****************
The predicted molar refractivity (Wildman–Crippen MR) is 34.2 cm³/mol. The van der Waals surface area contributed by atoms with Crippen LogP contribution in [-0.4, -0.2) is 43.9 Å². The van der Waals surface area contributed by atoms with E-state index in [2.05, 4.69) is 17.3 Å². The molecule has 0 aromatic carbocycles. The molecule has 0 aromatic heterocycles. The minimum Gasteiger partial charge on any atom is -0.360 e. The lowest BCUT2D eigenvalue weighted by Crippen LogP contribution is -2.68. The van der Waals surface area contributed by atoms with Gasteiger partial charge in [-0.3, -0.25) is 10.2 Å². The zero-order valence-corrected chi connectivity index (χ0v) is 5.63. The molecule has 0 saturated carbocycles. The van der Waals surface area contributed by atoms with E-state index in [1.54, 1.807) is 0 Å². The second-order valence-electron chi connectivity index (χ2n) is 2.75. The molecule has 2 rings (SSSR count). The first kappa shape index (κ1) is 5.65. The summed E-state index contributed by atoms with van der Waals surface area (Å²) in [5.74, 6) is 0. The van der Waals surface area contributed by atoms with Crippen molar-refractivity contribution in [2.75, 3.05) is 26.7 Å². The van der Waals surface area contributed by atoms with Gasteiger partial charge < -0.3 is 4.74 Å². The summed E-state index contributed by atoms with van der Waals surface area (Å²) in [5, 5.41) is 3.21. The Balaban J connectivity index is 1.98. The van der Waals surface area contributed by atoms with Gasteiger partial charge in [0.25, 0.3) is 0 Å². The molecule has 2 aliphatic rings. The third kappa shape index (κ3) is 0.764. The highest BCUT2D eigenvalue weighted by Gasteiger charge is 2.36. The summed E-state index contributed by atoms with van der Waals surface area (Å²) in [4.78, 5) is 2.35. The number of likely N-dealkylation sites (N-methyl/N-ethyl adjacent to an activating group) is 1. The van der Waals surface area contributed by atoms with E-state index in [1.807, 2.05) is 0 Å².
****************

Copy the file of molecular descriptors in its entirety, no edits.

The predicted molar refractivity (Wildman–Crippen MR) is 34.2 cm³/mol. The van der Waals surface area contributed by atoms with Crippen LogP contribution in [-0.4, -0.2) is 43.9 Å². The van der Waals surface area contributed by atoms with E-state index in [2.05, 4.69) is 17.3 Å². The molecule has 0 aromatic carbocycles. The molecule has 0 aromatic heterocycles. The minimum Gasteiger partial charge on any atom is -0.360 e. The lowest BCUT2D eigenvalue weighted by Crippen LogP contribution is -2.68. The van der Waals surface area contributed by atoms with Gasteiger partial charge in [-0.3, -0.25) is 10.2 Å². The zero-order valence-corrected chi connectivity index (χ0v) is 5.63. The molecule has 0 saturated carbocycles. The van der Waals surface area contributed by atoms with E-state index in [1.54, 1.807) is 0 Å². The second-order valence-electron chi connectivity index (χ2n) is 2.75. The molecule has 2 rings (SSSR count). The first kappa shape index (κ1) is 5.65. The summed E-state index contributed by atoms with van der Waals surface area (Å²) in [5.74, 6) is 0. The van der Waals surface area contributed by atoms with Crippen molar-refractivity contribution in [2.75, 3.05) is 26.7 Å². The van der Waals surface area contributed by atoms with Gasteiger partial charge < -0.3 is 4.74 Å². The summed E-state index contributed by atoms with van der Waals surface area (Å²) in [5, 5.41) is 3.21. The Balaban J connectivity index is 1.98. The van der Waals surface area contributed by atoms with Gasteiger partial charge in [0.25, 0.3) is 0 Å². The molecule has 2 aliphatic rings. The third kappa shape index (κ3) is 0.764. The highest BCUT2D eigenvalue weighted by Gasteiger charge is 2.36. The summed E-state index contributed by atoms with van der Waals surface area (Å²) in [4.78, 5) is 2.35. The number of likely N-dealkylation sites (N-methyl/N-ethyl adjacent to an activating group) is 1. The van der Waals surface area contributed by atoms with E-state index in [1.807, 2.05) is 0 Å².